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Autobytel snaps up rival in $15.6 million deal

The online car dealer says it has agreed to acquire Autoweb to form a souped-up company with revenue of more than $100 million a year.

Online car dealer Autobytel on Wednesday said it has agreed to acquire rival Autoweb in an all-stock deal worth roughly $15.6 million.

The combined company is projected to drum up revenue of over $100 million per year and will create a Web site serving some 7,000 auto dealers and 24 international auto manufacturers. The new entity will operate under the Autobytel name, which will incorporate several online brands including Autobytel, Autoweb, Carsmart, Autosite, DealerSites and AIC (Automotive Information Center).

Under the terms of the deal, Autoweb stockholders will receive 0.3553 shares of Autobytel common stock for each share of Autoweb common stock. According to a recent filing with the Securities and Exchange Commission, Autoweb has about 29.5 million shares outstanding. Based on Autobytel's closing price Tuesday of $1.49 per share, the transaction would be valued at approximately $15.6 million.

Forrester Research has estimated that the online auto market will grow to about $16.6 billion in 2004 from about $400 million in 2000. Nearly 40 percent of new car buyers browsed automotive sites and did research on cars over the Web in 1999, according to J.D. Power & Associates, an automotive research and marketing firm.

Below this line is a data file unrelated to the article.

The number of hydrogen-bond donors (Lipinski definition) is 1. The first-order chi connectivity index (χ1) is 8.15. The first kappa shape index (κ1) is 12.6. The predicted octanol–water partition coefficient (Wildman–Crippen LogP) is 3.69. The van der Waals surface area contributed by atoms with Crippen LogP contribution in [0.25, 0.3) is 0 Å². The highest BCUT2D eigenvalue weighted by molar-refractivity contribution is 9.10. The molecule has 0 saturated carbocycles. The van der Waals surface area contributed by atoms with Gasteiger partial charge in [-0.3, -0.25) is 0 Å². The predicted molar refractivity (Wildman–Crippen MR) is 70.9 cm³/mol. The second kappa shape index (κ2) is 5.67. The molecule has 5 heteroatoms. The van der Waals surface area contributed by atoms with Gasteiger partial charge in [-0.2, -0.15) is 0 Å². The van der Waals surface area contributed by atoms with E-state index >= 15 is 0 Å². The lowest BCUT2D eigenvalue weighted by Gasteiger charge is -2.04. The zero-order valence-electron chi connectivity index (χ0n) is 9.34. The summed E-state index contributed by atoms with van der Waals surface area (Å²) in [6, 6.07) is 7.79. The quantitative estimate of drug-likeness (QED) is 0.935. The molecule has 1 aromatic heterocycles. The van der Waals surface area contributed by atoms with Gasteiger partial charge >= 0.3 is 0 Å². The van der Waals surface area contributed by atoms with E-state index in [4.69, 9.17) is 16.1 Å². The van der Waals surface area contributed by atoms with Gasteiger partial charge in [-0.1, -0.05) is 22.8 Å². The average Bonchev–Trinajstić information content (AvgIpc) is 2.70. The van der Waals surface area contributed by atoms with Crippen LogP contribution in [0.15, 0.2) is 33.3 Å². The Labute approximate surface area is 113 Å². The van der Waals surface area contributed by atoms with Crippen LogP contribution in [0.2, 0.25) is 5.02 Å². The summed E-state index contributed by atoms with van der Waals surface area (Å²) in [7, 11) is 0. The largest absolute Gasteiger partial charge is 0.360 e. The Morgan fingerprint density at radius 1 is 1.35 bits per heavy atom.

Still, many players have had a difficult time surviving in the market, as most consumers continue to use the Internet solely to research cars rather than actually purchasing them online. Some players have already been scooped up or are weighing their financial options.

Earlier this year, CarsDirect.com nabbed Greenlight.com, an automotive Web site backed by e-tailing giant Amazon.com, for an undisclosed amount. The acquisition came after recent setbacks for both. Last December, CarsDirect withdrew its planned initial public offering, and Greenlight laid off about 25 percent of its staff.

Meanwhile, Autoweb, which has flirted with a Nasdaq delisting because of its low share price, has also recently been seeking a buyer.

As part of the acquisition, Autobytel CEO Mark Lorimer will retain his titles, and Michael Fuchs will remain as chairman. Meanwhile, Autoweb CEO Jeffrey Schwartz will join the newly combined company as vice chairman. In addition, Autobytel, based in Irvine, Calif., has agreed to elect two executives from Autoweb to the company's board of directors once the transaction closes.

The deal is subject to customary closing conditions, regulatory approvals and shareholder approval of both parties. Lehman Brothers advised Autobytel on the transaction.

The newly combined company will eventually trade under Autobytel's ticker symbol, "ABTL."